The total ranges observed in daily Tmax/Tmin data can be as high as 100.0°C and as low as 75.0°C making the Arctic Circle the most variable and extreme area on our planet, therefore, making any accurate forecasting of future temperature patterns and trends impossible
The switches between the extreme hot to extremely cold temperatures are very frequent and very unpredictable and can occur within the same month, same year or between two consecutive years
The large observed ice gain/loss variations are pre-determined by the large observed variations in air temperatures
6. Since the air temperatures are chaotic in nature it must follow that the extent of the ice cover has to be chaotic as well and since we cannot predict future events of a chaotic system, we cannot predict future trends of either air temperatures or ice cover patterns
Based on the facts above only one conclusion can be made in reference to the putative melting of the Arctic: historical thermometer-based data tells us that between 1900 and 2014 arctic temperatures were for 75% of the time consistently long distance below 0.0°C; the ice cover in the winter months is still consistently more than 14,000,000km2 and, therefore, it is physically impossible for the Arctic to be already melting since nothing has changed since 1900 till present day. The only sensible forecast for the future would be to expect the same extreme events to continue until thermometer-based evidence tell us otherwise.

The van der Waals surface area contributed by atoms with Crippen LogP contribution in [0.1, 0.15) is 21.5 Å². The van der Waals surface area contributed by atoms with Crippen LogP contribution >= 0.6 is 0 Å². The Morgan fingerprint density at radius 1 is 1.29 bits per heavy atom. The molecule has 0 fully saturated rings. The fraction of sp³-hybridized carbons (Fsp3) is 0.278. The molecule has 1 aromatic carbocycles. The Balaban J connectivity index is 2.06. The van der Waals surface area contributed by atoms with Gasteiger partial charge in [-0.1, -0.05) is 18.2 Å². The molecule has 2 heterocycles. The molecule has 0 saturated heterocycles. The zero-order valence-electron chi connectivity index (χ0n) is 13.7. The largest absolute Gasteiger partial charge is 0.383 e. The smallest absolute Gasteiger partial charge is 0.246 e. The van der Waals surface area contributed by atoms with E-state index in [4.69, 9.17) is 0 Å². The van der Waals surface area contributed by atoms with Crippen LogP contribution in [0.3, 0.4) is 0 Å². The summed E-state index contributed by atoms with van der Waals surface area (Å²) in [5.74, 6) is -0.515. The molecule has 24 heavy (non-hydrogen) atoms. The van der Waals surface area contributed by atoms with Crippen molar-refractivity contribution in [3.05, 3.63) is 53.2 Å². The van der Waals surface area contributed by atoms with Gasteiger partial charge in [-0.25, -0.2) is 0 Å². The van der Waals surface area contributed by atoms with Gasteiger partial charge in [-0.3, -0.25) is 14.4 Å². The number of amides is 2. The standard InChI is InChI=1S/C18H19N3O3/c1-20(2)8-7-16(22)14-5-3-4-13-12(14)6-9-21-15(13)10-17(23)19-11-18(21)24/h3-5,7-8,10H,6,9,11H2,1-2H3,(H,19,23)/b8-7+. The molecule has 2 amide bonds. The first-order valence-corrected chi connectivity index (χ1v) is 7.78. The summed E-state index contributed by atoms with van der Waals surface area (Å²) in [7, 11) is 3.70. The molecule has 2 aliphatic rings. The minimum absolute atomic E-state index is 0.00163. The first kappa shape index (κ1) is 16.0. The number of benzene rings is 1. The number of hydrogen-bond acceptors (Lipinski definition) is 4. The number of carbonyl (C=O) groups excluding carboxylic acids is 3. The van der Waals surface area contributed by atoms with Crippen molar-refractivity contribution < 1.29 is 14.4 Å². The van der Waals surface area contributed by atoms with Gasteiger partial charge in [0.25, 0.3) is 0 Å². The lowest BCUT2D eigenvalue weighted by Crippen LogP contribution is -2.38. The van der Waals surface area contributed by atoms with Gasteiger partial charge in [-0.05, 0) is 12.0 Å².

Let me conclude this paper by answering the question asked in the first part of the title by a categorical No, the Arctic is not melting. As long as temperatures remain the same as they have been for the last 100 years the Arctic will remain frozen in the long winter months and partly melt during very short summer months.
The answer to the second question is that the theory of global warming is completely disconnected from the observations since their definition of temperature is based on some theoretical number that has nothing to do with the temperature that is measured by a calibrated thermometer and, most importantly, used as an international standard by the scientific community. Since the theory is clearly wrong about forecasting the temperature patterns in the Arctic, all other predictions made by the theory must be wrong too.